This does not have to be your traditional celebrity in the form of a singer or actor; the rise of influencer culture has more impact on trends nowadays than the glitz and glam of red-carpet glamour.

And influencers are, quite literally, everywhere, even walking the red carpets of the BRIT Awards as we saw this year. More and more we also see them wearing more affordable brands than those on the A-List at the Met Gala. Motel Rocks is one of these.

By consistently partnering with the likes of Flossie and Olivia Neill, both of whom I am a loyal viewer of, brands big and small have seemingly mastered the art of getting their clothes out there and bought.

The influencer marketing strategy has clearly had a profound effect on lessening the autonomy that we have over our fashion choices.

I must admit, I do on occasion end up buying the exact same pieces that I see on Instagram. My ‘Amrit’ necklace, bought from Lucky Eleven as a clone of the one Olivia Neill has, is now a daily go-to in my jewellery box.

Motel Rocks even have a ‘Shop Insta’ section on their website – on which the majority of items sell out extremely fast.

If this doesn’t convince you enough of the profound effect that the media and influencer culture has had on the fashion world, just look at the carefully curated feeds of fashion-based Instagram accounts. Almost every item of clothing is carefully matched to their aesthetic, and is tagged so viewers know where to buy it from. Who needs TV to tell you what to wear when you have Instagram?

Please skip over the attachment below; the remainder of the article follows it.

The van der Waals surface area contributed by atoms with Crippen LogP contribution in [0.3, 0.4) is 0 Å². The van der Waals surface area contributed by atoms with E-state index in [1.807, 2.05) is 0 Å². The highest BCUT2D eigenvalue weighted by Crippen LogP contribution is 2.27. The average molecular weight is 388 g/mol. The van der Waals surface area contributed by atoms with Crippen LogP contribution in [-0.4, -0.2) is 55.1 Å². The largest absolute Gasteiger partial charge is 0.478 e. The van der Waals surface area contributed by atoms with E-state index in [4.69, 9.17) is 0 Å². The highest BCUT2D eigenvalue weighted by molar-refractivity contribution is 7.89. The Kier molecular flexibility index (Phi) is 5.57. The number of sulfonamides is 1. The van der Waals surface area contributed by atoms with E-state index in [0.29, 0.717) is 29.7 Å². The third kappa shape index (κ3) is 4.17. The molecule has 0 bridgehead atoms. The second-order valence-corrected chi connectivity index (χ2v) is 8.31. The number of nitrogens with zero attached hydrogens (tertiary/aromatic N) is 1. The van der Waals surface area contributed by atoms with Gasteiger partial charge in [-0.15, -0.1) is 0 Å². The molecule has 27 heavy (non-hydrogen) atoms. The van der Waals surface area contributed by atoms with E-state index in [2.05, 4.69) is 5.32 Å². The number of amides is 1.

For those unplugged from the media-driven world, and summative of the human tendency to compare and copy in general, our upbringing and the fashion of those who we spend time with is highly influential upon our style choices.

Culture, country, continent, and even music taste has subconscious effects on our style. After all, bucket hats and festival wellies at Reading and Leeds are far from the fashion you may see at Coachella. Fashion is a form of expression and varies around the world in beautiful ways, and using it as a way to reflect your roots can be a form of art.

Having said this, feeling pressured to change your style to fit in with a group or even to match trends at the time is a feeling some of us may know all too well, yet it is a feeling that needs to be curbed. Fast fashion plays on one’s innate need to ‘want want want’ whatever is popular at the minute. This is incredibly unsustainable and leads to huge wastages, and unethical conditions for workers trying to keep up with demand. Yet given the fact that this may be the case, even walking around the streets reveals that everyone has their own spin on their sense of style, as the 21st century has led to people feeling more and more able to express themselves.

If we had no autonomy over our fashion sense, then arguably everyone would look exactly the same; embracing your own style and individuality is key, especially in a world where the ability to personalise your look is at your fingertips.

At the end of the day, what does it mean if we lack full control over our fashion choices? As mentioned before, fashion is an integral part of everyday life, and mirrors what we see in society, and who in the media has the most influence over us.

On her quest to find ‘who is Kim K?’, Kim Kardashian based her journey around her clothes after being styled by someone else for so long. While the media and those around us can be great for fashion inspo, keeping true to who you really are is essential – it is great to admire the fashion of those you may see, but copying it for the sake of it if it isn’t you is not beneficial at all.

Though the fashion we see around us may be easy to be influenced by, maintaining autonomy and your own style is essential.

You can read more of Amrit’s work via her portfolio,, or by following her Instagram @thevinylwriter.